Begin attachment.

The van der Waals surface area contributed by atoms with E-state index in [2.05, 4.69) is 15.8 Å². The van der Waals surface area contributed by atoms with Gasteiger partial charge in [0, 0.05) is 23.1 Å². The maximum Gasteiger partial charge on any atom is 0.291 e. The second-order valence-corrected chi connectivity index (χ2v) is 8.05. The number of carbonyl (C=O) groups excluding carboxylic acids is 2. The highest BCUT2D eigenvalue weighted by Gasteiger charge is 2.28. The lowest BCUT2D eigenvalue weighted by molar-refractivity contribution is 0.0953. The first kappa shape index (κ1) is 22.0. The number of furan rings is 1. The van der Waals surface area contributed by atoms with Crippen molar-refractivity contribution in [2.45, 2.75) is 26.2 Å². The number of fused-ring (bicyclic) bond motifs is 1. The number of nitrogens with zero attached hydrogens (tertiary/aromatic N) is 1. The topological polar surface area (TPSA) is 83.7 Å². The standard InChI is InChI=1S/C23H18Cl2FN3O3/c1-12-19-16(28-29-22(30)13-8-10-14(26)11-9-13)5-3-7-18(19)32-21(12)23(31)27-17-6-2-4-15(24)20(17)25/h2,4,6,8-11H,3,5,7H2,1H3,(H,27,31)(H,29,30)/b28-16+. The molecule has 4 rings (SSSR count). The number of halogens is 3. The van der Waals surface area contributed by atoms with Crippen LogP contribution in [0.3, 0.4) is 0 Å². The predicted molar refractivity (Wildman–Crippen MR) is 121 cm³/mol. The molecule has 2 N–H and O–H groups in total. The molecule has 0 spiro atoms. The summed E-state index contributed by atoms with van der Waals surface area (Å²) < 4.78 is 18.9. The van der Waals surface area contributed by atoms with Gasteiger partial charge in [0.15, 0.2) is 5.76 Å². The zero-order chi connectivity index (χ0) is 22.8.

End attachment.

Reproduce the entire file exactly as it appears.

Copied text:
The van der Waals surface area contributed by atoms with E-state index in [2.05, 4.69) is 15.8 Å². The van der Waals surface area contributed by atoms with Gasteiger partial charge in [0, 0.05) is 23.1 Å². The maximum Gasteiger partial charge on any atom is 0.291 e. The second-order valence-corrected chi connectivity index (χ2v) is 8.05. The number of carbonyl (C=O) groups excluding carboxylic acids is 2. The highest BCUT2D eigenvalue weighted by Gasteiger charge is 2.28. The lowest BCUT2D eigenvalue weighted by molar-refractivity contribution is 0.0953. The first kappa shape index (κ1) is 22.0. The number of furan rings is 1. The van der Waals surface area contributed by atoms with Crippen molar-refractivity contribution in [2.45, 2.75) is 26.2 Å². The number of fused-ring (bicyclic) bond motifs is 1. The number of nitrogens with zero attached hydrogens (tertiary/aromatic N) is 1. The topological polar surface area (TPSA) is 83.7 Å². The standard InChI is InChI=1S/C23H18Cl2FN3O3/c1-12-19-16(28-29-22(30)13-8-10-14(26)11-9-13)5-3-7-18(19)32-21(12)23(31)27-17-6-2-4-15(24)20(17)25/h2,4,6,8-11H,3,5,7H2,1H3,(H,27,31)(H,29,30)/b28-16+. The molecule has 4 rings (SSSR count). The number of halogens is 3. The van der Waals surface area contributed by atoms with Crippen LogP contribution in [0.3, 0.4) is 0 Å². The predicted molar refractivity (Wildman–Crippen MR) is 121 cm³/mol. The molecule has 2 N–H and O–H groups in total. The molecule has 0 spiro atoms. The summed E-state index contributed by atoms with van der Waals surface area (Å²) < 4.78 is 18.9. The van der Waals surface area contributed by atoms with Gasteiger partial charge in [0.15, 0.2) is 5.76 Å². The zero-order chi connectivity index (χ0) is 22.8.